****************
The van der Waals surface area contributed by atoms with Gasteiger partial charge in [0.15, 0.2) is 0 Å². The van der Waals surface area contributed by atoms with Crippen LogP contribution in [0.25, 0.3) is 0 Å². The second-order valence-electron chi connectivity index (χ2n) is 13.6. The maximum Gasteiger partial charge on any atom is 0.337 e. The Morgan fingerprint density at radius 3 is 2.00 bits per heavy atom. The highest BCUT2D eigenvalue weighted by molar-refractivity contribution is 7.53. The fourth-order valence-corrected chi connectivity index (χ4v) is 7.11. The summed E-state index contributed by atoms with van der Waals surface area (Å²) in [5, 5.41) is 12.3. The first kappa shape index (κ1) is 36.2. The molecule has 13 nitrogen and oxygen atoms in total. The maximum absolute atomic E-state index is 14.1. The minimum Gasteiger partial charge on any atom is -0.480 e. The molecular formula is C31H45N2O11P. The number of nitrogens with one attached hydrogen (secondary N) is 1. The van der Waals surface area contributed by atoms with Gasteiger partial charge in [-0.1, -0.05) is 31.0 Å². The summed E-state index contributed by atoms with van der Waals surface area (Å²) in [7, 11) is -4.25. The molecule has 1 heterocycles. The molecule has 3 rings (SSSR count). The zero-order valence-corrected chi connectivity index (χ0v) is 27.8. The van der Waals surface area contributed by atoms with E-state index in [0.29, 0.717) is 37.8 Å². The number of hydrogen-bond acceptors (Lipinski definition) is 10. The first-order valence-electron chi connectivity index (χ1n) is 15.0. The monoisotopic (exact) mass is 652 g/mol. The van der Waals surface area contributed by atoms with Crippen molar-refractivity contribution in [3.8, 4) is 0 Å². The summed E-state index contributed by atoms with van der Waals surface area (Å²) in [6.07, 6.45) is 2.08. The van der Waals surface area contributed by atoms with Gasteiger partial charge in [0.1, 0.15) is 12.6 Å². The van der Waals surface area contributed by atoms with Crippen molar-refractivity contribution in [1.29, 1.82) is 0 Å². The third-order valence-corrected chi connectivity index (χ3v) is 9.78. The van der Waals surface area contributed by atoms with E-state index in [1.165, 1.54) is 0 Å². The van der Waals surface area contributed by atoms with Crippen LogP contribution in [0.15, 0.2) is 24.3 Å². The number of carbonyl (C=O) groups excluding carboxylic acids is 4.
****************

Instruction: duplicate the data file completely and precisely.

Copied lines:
The van der Waals surface area contributed by atoms with Gasteiger partial charge in [0.15, 0.2) is 0 Å². The van der Waals surface area contributed by atoms with Crippen LogP contribution in [0.25, 0.3) is 0 Å². The second-order valence-electron chi connectivity index (χ2n) is 13.6. The maximum Gasteiger partial charge on any atom is 0.337 e. The Morgan fingerprint density at radius 3 is 2.00 bits per heavy atom. The highest BCUT2D eigenvalue weighted by molar-refractivity contribution is 7.53. The fourth-order valence-corrected chi connectivity index (χ4v) is 7.11. The summed E-state index contributed by atoms with van der Waals surface area (Å²) in [5, 5.41) is 12.3. The first kappa shape index (κ1) is 36.2. The molecule has 13 nitrogen and oxygen atoms in total. The maximum absolute atomic E-state index is 14.1. The minimum Gasteiger partial charge on any atom is -0.480 e. The molecular formula is C31H45N2O11P. The number of nitrogens with one attached hydrogen (secondary N) is 1. The van der Waals surface area contributed by atoms with Gasteiger partial charge in [-0.1, -0.05) is 31.0 Å². The summed E-state index contributed by atoms with van der Waals surface area (Å²) in [7, 11) is -4.25. The molecule has 1 heterocycles. The molecule has 3 rings (SSSR count). The zero-order valence-corrected chi connectivity index (χ0v) is 27.8. The van der Waals surface area contributed by atoms with E-state index in [0.29, 0.717) is 37.8 Å². The number of hydrogen-bond acceptors (Lipinski definition) is 10. The first-order valence-electron chi connectivity index (χ1n) is 15.0. The monoisotopic (exact) mass is 652 g/mol. The van der Waals surface area contributed by atoms with Crippen molar-refractivity contribution in [3.8, 4) is 0 Å². The summed E-state index contributed by atoms with van der Waals surface area (Å²) in [6.07, 6.45) is 2.08. The van der Waals surface area contributed by atoms with Gasteiger partial charge in [0.1, 0.15) is 12.6 Å². The van der Waals surface area contributed by atoms with Crippen molar-refractivity contribution in [1.29, 1.82) is 0 Å². The third-order valence-corrected chi connectivity index (χ3v) is 9.78. The van der Waals surface area contributed by atoms with E-state index in [1.165, 1.54) is 0 Å². The van der Waals surface area contributed by atoms with Crippen LogP contribution in [0.15, 0.2) is 24.3 Å². The number of carbonyl (C=O) groups excluding carboxylic acids is 4.